Ex-Microsoft blogger starts on a new media adventure

Ex-Microsoft blogger starts on a new media adventure

By Michelle Quinn

If the public perception of Microsoft has softened recently, Robert Scoble may be partially responsible.

Over the past three years, Scoble has gained fame as the “Microsoft blogger,'' a Microsoft employee writing online about Microsoft and its products. His persona is non-defensive and engaging, an online bedside manner he says he learned dealing with angry customers when he worked at a camera store in San Jose.

Some of what Scoble did was considered radical at the time for someone writing about the company he was drawing a paycheck from. He linked to critics' blogs and invited customers to come up with ideas about how to best fix problems with Microsoft products. In 2004, he launched Channel 9, a Microsoft online forum that airs video interviews with Microsoft employees.

 

His blog www.scobleizer .wordpress.com ranges from geeky discussions about new software or high-definition television to musings about life with his wife, Maryam Ghaemmaghami, and son Patrick, from a previous marriage. (Both also blog). But the Scobleizer, as he is known, isn't all tech, all the time. Scoble took readers through his mother's illness and death and endured their snide comments when he complained about how much he made at Microsoft (under $100,000).

In June, Scoble left Microsoft to join PodTech.net, a start-up that creates programming for iPods and other portable video and audio devices (PodTech must be paying Scoble a bit more — the start-up also hired Maryam — because the couple sold their Seattle home for about $440,000 and bought one in Half Moon Bay for $900,000, according to his blog).

The decision to leave Microsoft was first reported on a blog, of course, before Scoble told the company. It has led other bloggers to ask: Will anyone care about Scoble anymore if he's not working at Microsoft?

The co-author of “Naked Conversations: How Blogs Are Changing the Way Businesses Talk with Customers,'' Scoble sat down with the Mercury News at PodTech.net's offices at US Venture Partners on Sand Hill Road in Menlo Park. This is an edited version of that interview.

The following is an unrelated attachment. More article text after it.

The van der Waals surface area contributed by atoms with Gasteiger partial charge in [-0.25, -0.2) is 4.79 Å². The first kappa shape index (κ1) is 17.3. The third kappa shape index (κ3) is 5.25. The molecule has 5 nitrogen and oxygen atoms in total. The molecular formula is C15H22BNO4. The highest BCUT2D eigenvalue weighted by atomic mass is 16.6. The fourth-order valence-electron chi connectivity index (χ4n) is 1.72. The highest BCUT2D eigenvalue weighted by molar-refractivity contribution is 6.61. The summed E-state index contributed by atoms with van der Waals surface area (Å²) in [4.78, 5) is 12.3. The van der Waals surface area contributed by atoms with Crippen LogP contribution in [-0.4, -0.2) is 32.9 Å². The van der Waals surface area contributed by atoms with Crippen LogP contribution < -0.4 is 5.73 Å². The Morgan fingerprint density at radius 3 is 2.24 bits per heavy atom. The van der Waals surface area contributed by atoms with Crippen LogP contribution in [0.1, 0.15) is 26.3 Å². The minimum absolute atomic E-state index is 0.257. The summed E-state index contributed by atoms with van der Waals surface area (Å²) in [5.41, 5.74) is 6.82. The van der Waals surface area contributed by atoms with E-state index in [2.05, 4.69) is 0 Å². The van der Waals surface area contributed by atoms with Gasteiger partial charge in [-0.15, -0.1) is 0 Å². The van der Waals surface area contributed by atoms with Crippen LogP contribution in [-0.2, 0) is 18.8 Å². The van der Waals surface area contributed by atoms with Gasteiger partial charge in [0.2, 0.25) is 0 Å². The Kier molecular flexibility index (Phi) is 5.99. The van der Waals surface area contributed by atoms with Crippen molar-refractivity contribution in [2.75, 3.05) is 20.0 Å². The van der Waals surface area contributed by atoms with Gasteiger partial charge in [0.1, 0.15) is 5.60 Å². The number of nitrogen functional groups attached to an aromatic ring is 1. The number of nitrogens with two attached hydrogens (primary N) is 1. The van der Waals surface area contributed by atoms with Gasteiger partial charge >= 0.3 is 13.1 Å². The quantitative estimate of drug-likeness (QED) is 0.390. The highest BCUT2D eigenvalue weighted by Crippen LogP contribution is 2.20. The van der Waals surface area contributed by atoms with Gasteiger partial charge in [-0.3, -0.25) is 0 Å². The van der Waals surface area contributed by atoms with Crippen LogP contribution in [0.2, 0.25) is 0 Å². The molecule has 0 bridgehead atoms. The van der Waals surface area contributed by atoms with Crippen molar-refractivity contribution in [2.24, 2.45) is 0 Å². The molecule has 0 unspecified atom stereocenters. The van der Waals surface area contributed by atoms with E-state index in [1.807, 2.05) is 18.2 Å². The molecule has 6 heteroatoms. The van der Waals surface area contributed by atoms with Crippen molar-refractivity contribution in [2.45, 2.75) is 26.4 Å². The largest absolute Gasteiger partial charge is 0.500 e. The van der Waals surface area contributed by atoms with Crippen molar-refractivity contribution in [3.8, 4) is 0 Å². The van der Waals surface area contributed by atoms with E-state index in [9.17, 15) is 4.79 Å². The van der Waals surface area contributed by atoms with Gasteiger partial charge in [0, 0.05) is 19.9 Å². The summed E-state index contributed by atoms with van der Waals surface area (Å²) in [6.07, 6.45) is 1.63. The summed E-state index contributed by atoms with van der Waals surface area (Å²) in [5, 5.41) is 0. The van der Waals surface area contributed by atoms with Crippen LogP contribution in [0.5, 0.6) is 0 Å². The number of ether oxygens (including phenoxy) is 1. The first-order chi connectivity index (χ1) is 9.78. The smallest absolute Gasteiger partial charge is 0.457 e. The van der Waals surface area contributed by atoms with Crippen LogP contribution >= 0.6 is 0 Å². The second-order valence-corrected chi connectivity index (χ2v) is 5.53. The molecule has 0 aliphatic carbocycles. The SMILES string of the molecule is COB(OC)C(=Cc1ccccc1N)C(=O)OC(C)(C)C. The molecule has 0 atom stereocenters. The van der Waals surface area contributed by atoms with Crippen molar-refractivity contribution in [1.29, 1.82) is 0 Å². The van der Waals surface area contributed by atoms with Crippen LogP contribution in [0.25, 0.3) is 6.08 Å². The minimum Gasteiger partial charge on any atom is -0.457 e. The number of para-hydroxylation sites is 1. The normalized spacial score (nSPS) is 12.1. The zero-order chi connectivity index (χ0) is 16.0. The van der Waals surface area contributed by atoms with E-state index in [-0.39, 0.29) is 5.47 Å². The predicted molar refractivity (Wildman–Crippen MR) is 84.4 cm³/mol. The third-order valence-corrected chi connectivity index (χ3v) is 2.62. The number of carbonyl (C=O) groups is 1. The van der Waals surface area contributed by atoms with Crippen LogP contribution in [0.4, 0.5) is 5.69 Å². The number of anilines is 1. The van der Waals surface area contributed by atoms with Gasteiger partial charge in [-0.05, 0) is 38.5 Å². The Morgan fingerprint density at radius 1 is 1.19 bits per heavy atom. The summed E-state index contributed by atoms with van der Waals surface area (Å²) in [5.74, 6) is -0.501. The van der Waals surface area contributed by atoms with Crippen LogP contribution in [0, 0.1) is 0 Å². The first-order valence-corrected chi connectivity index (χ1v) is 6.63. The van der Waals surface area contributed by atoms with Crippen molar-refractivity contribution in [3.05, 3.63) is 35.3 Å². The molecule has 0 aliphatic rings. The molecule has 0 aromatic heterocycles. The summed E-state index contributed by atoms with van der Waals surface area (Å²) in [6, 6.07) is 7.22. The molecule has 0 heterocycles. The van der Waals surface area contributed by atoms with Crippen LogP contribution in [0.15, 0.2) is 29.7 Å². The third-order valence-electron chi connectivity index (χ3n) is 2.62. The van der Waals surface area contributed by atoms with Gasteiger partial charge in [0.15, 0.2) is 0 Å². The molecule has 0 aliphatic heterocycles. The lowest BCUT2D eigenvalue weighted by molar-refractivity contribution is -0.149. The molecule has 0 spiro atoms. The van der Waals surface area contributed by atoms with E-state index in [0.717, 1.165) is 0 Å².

Q Why did you leave Microsoft to work at a start-up?

A I began to notice some trends. Geekbrief.tv. started last December and has 2 million unique visitors a month. Then Microsoft came out with a new portable video player, and with other video players people are going to be hungry for new content. I saw a business opportunity. The viewing patterns are changing. We want to interact. Something is changing in media consumption behavior. I wanted to explore that more and be part of the new kind of media being built.

Q Ford has started a blog, as have other corporations. Are corporate blogs something trendy or is something changing?

A Companies realize the power of the word-of-mouth network that is out there. A kid in Australia with five readers can get in the New York Times in a few days. Look how my news of leaving Microsoft got out. I told 15 people at a blogger conference and one of them wrote about it. Within an hour, it was on 500 blogs. Then I was in the mainstream media. The word-of-mouth network is so efficient now. Now you go on a photo forum and ask where should I buy a camera and you get 1,000 responses from around the world.

Q What did your experience at Microsoft show you?

A We were tired of committee-based marketing. Here we were having real conversations with people. On the first day we started Channel 9, the public relations people tried to shut it down. But they couldn't because 100,000 people showed up. That was three years ago. Now it has 4.3 million unique visitors a month as of two months ago.

Q But won't it be dispiriting if all this blogging is really about selling things or talking about consumer products? If this “word-of-mouth world,'' as you call it, is about spreading information about Ford Escorts.

A It can work against companies as well.

Q How do you sort the hype from reality in this current wave of Internet companies?

A I look for doubling effects. I look for things that continue to see doubling in size. The instant messenger ICQ launched in 1996. By the time I signed up, six weeks later, they had 65,000 downloads. Back then the word-of-mouth network wasn't so efficient.

My skepticism right now is about how many Web 2.0 Web sites have audiences. The one site people outside the geek world talk to me about is Zillow (which gives real estate price estimates). It's easy to get doubling effects inside a passion chamber — all the people who care about something will check it out. It's hard to have it double forever. The trick is to know if it has a chance to jump from the passionate few to the unpassionate many.

Q How do you respond to critics who say you are getting boring now that you left Microsoft?

A I don't have the Microsoft crutch to hang on anymore. To have access where no one else had access is great. It is really easy. Now that I'm on the outside, I have to do more reporting work. But I don't let people get to me. I think that's why I survived at Microsoft. I try to learn from criticism.

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